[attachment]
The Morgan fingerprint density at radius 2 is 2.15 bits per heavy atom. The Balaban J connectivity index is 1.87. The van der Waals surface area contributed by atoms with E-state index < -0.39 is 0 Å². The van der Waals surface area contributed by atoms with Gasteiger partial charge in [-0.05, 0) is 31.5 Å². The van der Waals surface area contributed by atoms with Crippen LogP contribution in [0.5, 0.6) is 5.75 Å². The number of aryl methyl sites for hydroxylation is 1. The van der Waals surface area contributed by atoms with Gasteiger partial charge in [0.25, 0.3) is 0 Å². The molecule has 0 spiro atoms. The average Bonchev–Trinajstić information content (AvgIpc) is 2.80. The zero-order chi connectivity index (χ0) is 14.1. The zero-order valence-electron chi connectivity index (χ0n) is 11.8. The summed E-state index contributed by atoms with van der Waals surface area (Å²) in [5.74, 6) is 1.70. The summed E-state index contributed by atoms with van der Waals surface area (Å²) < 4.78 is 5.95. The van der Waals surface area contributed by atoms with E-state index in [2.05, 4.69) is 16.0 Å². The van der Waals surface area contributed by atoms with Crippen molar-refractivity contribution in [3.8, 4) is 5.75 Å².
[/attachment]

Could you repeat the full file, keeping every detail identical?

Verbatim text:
The Morgan fingerprint density at radius 2 is 2.15 bits per heavy atom. The Balaban J connectivity index is 1.87. The van der Waals surface area contributed by atoms with E-state index < -0.39 is 0 Å². The van der Waals surface area contributed by atoms with Gasteiger partial charge in [-0.05, 0) is 31.5 Å². The van der Waals surface area contributed by atoms with Crippen LogP contribution in [0.5, 0.6) is 5.75 Å². The number of aryl methyl sites for hydroxylation is 1. The van der Waals surface area contributed by atoms with Gasteiger partial charge in [0.25, 0.3) is 0 Å². The molecule has 0 spiro atoms. The average Bonchev–Trinajstić information content (AvgIpc) is 2.80. The zero-order chi connectivity index (χ0) is 14.1. The zero-order valence-electron chi connectivity index (χ0n) is 11.8. The summed E-state index contributed by atoms with van der Waals surface area (Å²) in [5.74, 6) is 1.70. The summed E-state index contributed by atoms with van der Waals surface area (Å²) < 4.78 is 5.95. The van der Waals surface area contributed by atoms with E-state index in [2.05, 4.69) is 16.0 Å². The van der Waals surface area contributed by atoms with Crippen molar-refractivity contribution in [3.8, 4) is 5.75 Å².